Question: How did the story of "drunken behavior" at the Kirtland Temple dedication originate?

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Question: How did the story of "drunken behavior" at the Kirtland Temple dedication originate?

The first mention of "drunken behavior" came from John Corrill, an LDS dissenter

John Corrill, an LDS dissenter, wrote a book in 1839 that described the Church's history and gave his reasons for leaving. Of the Kirtland dedication, Corrill wrote:

At length the time arrive for this [solemn] assembly to meet, previous to which, Smith exhorted the elders to solemnize their minds by casting away every evil from them in thought, word, or deed, and let their hearts become sanctified, because they need not expect a blessing from God without being duly prepared for it; for the Holy Ghost would not dwell ini unholy temples....

The sacrament was then administered, in which they partook of the bread and wine freely, and a report went abroad that some of them got drunk; as to that every man must answer for himself. A similar report, the reader will recollect, went out concerning the disciples, at Jerusalem, on the day of penticost. This was followed by a marvellous spirit of prophecy. Every man's mouth was full of prophecying, and for a number of days or weeks their time was spent in visitng from house to house, making feasts, prophecying, and pronouncing blessings on each other, to that degree, that from the external appearance, one would have supposed that the last days had truly come, in which the spirit of the Lord was poured out upon all flesh....[1]

When this account was written, Corrill had already decided that Joseph Smith was a false prophet

This account is significant because of what Corrill does not say. At this writing, Corrill was disenchanted with the Church, and had decided that Joseph Smith was a false prophet. Corrill acknowledges that some charged that the Saints were merely under the influence of wine; he notes that each person would have to respond for themselves, but does not seem to give this story much credence. Corrill even goes so far as to point out that the pentecost at Jerusalem had similar charges made—a strange claim to make if he wishes to claim that Church members were drunk. Corrill goes on to say that to all outward appearances, "the last days had truly come"—i.e., there was nothing about the conduct of the members in those days to suggest that they were not having revelations, prophecies, etc.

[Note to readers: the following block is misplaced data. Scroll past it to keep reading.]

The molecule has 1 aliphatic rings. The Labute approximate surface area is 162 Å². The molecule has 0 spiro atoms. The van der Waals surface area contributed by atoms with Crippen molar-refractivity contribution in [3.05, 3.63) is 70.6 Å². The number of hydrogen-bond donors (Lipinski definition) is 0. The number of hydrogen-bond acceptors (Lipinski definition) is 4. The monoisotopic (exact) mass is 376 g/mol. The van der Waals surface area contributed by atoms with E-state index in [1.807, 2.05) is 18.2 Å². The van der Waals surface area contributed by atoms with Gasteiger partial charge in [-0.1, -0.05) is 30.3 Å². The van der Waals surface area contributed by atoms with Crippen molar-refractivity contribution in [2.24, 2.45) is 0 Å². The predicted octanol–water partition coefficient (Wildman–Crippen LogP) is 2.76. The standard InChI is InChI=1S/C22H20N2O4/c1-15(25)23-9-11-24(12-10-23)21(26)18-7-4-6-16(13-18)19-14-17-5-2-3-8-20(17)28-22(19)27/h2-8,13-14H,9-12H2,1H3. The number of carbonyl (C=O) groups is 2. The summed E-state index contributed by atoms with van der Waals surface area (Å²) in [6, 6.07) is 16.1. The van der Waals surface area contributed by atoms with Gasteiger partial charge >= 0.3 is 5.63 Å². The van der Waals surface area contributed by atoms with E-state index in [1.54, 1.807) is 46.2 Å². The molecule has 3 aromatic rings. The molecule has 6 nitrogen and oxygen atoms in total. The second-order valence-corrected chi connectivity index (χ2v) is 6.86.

Corrill would have had motive for disparaging the Saints' claims to revelations

Indeed, he insisted that he did not believe the Church's revelations, but this was because of the difficulties which the Church encountered up to his departure. He no where blames wine for the Kirtland events.[2]

Notes

  1. John Corrill, A Brief History of the Church of Jesus Christ of Latter-day Saints, (Commonly Called Mormons;) Including an account of their doctrines and discipline; with the reasons of the author for leaving the church (Published for the author, St. Louis, Mo., 1839), 23.
  2. Corrill, Brief History, 48, gives as his reasons for leaving that "I can see nothing that convinces me that God has been our leader; calculation after calculation has failed, and plan after plan has been overthrown, and our Prophet seemed not to know the event till too late....But where now may you look for deliverance? You may say, in God; but I say, in the exercise of common sense and that sound reason with which God has endowed you; and my advice is to follow that, in preference to those pretended visions and revelations which have served no better purpose than to increase your trouble...."